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5TH GIFT: TO WALK IN WHITE, ETERNAL LIFE, CONFESSION BEFORE THE FATHER
by Philip Owen

            One of the richest promises and one that has been a great source of encouragement to believers for centuries is Psalm 68:19:  “Blessed be the Lord, who daily loadeth us with benefits, even the God of our salvation.  Selah” (KJV).  And anyone who knows the Lord and has walked with Him can testify to the truth of that verse because he knows that in times of testing and even of chastening the Lord is doing for him what is good, and right, and blessed.  But if we think that knowing the Lord now fills us with blessing, we may be assured that the blessings of eternity will be infinitely sweeter and richer.  Were the gifts of God dependent on our faithfulness (unlike rewards, which are the fruit of our service), the church in Sardis would have been devoid of gifts.  But these gifts are the product of God’s grace, and so they and we are the beneficiaries of God’s unmerited favor.  The fifth gift of grace comprises three parts.  And though to some, these gifts might appear to be anticlimactic, they are in some regards the richest and most wonderful of all.

            In the first place, John records the Lord’s promise that those “who have not soiled their garments” (i.e., those who have been cleansed from sin by the blood of Christ), “will walk with Me in white, for they are worthy” (Rev. 3:4b).  He reiterates the promise in the next verse:  “He who overcomes will thus be clothed in white garments” (v. 5).  For obvious reasons, most commentators focus on the white garments.  In one way or another, most agree that white garments would have been worn on festive occasions (such as a wedding) and in celebration of a victory in battle—both of which are applicable to believers who are depicted as the bride of Christ and as overcomers of sin through Christ’s redemptive work.  And without doubt, white betokens purity and holiness (wrought in the believer by Christ).  Most commentators, however, seem to pass over what seems to be the crux of this gift, namely, to walk with the Lord.  This part of the gift seems to be a promise of intimate, personal, unceasing fellowship with the Lord Jesus.  And anyone who has experienced the absence of a loved one and longs for face-to-face fellowship with that one may have an inkling of what will be the ineffable joy of living forever in the presence of the Lord.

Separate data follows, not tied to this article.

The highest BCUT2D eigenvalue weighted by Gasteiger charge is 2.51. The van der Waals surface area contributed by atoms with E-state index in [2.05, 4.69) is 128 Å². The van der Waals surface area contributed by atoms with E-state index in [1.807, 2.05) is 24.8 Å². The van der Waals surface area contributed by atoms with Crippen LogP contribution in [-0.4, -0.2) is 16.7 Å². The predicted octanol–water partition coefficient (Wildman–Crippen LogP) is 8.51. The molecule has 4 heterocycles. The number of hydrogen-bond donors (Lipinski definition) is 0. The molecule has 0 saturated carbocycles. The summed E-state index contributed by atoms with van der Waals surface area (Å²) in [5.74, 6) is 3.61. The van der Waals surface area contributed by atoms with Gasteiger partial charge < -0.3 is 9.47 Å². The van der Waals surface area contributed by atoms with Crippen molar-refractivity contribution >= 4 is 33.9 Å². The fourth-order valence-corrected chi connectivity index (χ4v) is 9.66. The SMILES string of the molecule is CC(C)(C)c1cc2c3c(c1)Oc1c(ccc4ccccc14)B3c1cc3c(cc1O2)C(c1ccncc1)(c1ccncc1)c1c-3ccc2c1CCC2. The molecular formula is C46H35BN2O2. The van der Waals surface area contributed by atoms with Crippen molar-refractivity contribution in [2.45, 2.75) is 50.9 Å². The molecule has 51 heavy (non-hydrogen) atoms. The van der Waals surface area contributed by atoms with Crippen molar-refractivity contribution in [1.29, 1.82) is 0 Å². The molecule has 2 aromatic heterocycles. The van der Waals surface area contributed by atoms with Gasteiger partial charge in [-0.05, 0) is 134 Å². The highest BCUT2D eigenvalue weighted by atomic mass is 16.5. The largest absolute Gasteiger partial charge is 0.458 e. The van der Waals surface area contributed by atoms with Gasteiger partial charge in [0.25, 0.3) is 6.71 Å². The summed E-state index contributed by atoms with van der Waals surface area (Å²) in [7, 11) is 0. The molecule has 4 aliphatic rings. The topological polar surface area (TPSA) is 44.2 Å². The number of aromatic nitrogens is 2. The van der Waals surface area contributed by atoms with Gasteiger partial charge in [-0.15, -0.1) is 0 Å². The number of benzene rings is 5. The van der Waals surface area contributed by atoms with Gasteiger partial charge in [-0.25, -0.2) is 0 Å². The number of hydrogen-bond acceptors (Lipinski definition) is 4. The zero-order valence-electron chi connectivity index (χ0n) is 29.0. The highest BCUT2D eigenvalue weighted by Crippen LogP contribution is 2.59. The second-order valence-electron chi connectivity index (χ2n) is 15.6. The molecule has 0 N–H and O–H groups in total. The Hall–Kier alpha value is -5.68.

In the second place, the Lord promises that He “will not erase his name from the book of life” (v. 5a).  Many view this as a threat.  But we must note that it is a promise.  And when we realize that it was given in the first instance to the church in Sardis, a church so filled with sin that it was urged to repent (see:  3:1-3), we may recognize both the grace and magnitude of God’s salvation.  Without giving false hope to those who are in sin, this gift assures those who are saved that they are saved eternally.  Salvation is God’s work from beginning to end.  We cannot work our way into God’s favor, nor can we sin our way out of it.  Saints who sin will be chastened—as severely as necessary—but those who are genuinely saved by faith in Christ’s work for them will never be lost.  We can never undo God’s eternal purpose and work in bringing us to salvation.

            In the third place, John quotes the Lord as saying:  “I will confess his name before My Father and before His angels” (v. 5b; cf., Matt. 10:32).  This third part of the gift underlines the idea that the dominant thought regarding this gift involves fellowship resulting from worthiness.  Those who are holy and perfect through the work of Christ will be declared as such by Christ before the Father.  Much like someone having his name read at a commencement ceremony, there is a sense now that the saint’s earthly days as a “student” have ceased and that he has “graduated” into the full presence and fellowship of the Father and the Son.  No longer a learner, he has become a colleague, if you will, a joint heir with Christ.  Christ will not be ashamed to call us brethren because His perfect redemptive work will have completed its sanctifying work in us.  No longer will the vestiges of sin or remnants of the flesh prevent us from basking in the full glory and fellowship of the Father and the Son.  We will be one in and with Him (John 17:21).

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